The 19 stories in Balancing Acts were written over the past twenty years by three generations of women. The writers are predominantly professional and urban – only Irina Velembovskaia’s ‘Through Hard Times’ and Inna Varlamova’s ‘A Threesome’ go back to the village and the kolkhoz, but Goscilo feels able to claim that ‘it offers an unparalleled opportunity to hear Russia’s women speak for and about themselves in their voices.’ Her introduction is in a spirit of generous indignation. She begins with a remark attributed to Lidia Chukovskaia, a long-time liberal: ‘What does “women’s literature” mean? You can have a women’s sauna, but literature?’ Her contributors, Goscilo feels, are outside the current of feminist criticism, they are ‘provincial cousins’ to the rest of Europe, and yet aren’t they themselves partly to blame? ‘The majority basically adhere to the narrative principles that are associated primarily with 19th-century realism.’ You can feel her, at exasperation point, scolding and shepherding.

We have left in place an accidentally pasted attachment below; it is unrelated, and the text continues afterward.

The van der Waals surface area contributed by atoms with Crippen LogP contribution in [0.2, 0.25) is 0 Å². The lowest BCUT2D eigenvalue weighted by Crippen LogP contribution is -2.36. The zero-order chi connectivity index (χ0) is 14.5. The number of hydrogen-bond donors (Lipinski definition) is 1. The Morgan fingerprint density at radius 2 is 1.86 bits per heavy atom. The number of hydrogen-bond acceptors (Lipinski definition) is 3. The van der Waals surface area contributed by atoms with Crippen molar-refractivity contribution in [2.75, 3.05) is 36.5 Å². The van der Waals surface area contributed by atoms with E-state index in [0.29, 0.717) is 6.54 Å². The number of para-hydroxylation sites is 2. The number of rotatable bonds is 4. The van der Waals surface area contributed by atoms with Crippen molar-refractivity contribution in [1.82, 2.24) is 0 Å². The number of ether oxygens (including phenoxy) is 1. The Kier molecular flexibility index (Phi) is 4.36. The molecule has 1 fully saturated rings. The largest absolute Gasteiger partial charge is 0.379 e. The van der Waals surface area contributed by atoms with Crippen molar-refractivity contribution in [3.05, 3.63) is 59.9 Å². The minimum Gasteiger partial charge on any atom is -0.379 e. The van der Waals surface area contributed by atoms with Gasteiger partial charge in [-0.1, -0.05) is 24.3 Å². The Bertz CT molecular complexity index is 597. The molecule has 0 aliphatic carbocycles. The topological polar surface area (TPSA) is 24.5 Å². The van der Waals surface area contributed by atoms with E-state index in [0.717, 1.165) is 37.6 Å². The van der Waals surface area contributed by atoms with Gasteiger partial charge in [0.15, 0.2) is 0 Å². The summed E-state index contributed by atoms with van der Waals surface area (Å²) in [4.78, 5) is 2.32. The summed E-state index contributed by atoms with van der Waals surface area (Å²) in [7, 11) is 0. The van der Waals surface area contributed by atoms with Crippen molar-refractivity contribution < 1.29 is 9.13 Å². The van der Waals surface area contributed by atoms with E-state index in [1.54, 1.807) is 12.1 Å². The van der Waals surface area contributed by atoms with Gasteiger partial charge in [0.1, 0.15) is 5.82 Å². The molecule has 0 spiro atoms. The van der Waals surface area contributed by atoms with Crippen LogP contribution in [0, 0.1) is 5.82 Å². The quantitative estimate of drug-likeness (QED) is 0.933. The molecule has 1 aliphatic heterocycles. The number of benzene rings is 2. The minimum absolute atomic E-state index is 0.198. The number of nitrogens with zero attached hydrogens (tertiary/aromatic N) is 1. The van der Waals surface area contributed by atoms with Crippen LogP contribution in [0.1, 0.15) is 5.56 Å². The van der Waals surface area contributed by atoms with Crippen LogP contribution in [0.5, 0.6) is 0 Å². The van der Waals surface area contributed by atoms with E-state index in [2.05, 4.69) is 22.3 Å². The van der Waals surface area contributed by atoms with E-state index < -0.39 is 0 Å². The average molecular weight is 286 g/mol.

These Russian women write about love, and about separation over the vast distances of their country, and although the lovers are basketball-players, biologists and agronomists, the tone is that of Chekhov’s ‘Lady with a Little Dog’. In Uvarova’s ‘Love’ the headmaster and the school inspector never mention his wife or her husband, ‘as if they didn’t exist’. There are moving stories, too, of endurance, and women’s long tradition (or bad habit) of self-sacrifice. This relates to the most persistent theme of all, the double-shift, or (more threateningly) the double-duty. On the one hand, the woman’s job, and, on the same hand, the home and children. Tanya, in Anna Mass’s ‘A Business Trip Home’, is a field geologist, like Anna Mass. She has failed, or believes she has failed, both her son and her ageing parents, and her shame, ‘like a heavy burden, bends my back’. This is the balancing act of the book’s title, and balancing is as hard, if not more so, than renunciation. Meanwhile, as Goscilo reminds us, Gorbachev has declared that he wants to enable Russian women to return to their mission: ‘housework, the upbringing of children, and the creation of a good family atmosphere’. All this, he says, has suffered as a result of the ‘sincere and politically justified desire to make women equal with men in everything’.
In both books the translation often sounds unconvincing. The slang seems neither Russian, nor English, nor American: as Germaine Greer said of the Australian accents in Neighbours, ‘they seem to be cut from the same cloth.’